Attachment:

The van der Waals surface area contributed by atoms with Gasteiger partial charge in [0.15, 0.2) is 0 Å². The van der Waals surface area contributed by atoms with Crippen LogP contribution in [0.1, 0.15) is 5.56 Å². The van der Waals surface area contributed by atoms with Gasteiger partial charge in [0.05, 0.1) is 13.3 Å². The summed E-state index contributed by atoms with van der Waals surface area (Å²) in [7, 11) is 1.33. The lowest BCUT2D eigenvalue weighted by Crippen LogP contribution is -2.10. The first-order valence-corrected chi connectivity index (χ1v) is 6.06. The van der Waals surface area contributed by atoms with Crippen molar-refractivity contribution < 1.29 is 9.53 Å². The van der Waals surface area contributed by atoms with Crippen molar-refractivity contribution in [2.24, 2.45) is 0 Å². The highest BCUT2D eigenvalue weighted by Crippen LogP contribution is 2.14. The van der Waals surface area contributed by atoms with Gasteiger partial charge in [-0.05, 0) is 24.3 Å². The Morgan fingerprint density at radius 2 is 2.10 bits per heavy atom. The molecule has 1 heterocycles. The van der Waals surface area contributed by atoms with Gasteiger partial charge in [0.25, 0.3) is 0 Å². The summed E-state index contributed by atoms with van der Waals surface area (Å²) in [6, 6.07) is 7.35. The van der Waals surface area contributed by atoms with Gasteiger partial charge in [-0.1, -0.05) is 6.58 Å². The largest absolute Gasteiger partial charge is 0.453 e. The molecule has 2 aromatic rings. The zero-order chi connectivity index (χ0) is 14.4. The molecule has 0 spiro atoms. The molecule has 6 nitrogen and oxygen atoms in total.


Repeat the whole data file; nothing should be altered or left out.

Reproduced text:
The van der Waals surface area contributed by atoms with Gasteiger partial charge in [0.15, 0.2) is 0 Å². The van der Waals surface area contributed by atoms with Crippen LogP contribution in [0.1, 0.15) is 5.56 Å². The van der Waals surface area contributed by atoms with Gasteiger partial charge in [0.05, 0.1) is 13.3 Å². The summed E-state index contributed by atoms with van der Waals surface area (Å²) in [7, 11) is 1.33. The lowest BCUT2D eigenvalue weighted by Crippen LogP contribution is -2.10. The first-order valence-corrected chi connectivity index (χ1v) is 6.06. The van der Waals surface area contributed by atoms with Crippen molar-refractivity contribution < 1.29 is 9.53 Å². The van der Waals surface area contributed by atoms with Crippen molar-refractivity contribution in [2.24, 2.45) is 0 Å². The highest BCUT2D eigenvalue weighted by Crippen LogP contribution is 2.14. The van der Waals surface area contributed by atoms with Gasteiger partial charge in [-0.05, 0) is 24.3 Å². The Morgan fingerprint density at radius 2 is 2.10 bits per heavy atom. The molecule has 1 heterocycles. The van der Waals surface area contributed by atoms with Gasteiger partial charge in [0.25, 0.3) is 0 Å². The summed E-state index contributed by atoms with van der Waals surface area (Å²) in [6, 6.07) is 7.35. The van der Waals surface area contributed by atoms with Gasteiger partial charge in [-0.1, -0.05) is 6.58 Å². The largest absolute Gasteiger partial charge is 0.453 e. The molecule has 2 aromatic rings. The zero-order chi connectivity index (χ0) is 14.4. The molecule has 0 spiro atoms. The molecule has 6 nitrogen and oxygen atoms in total.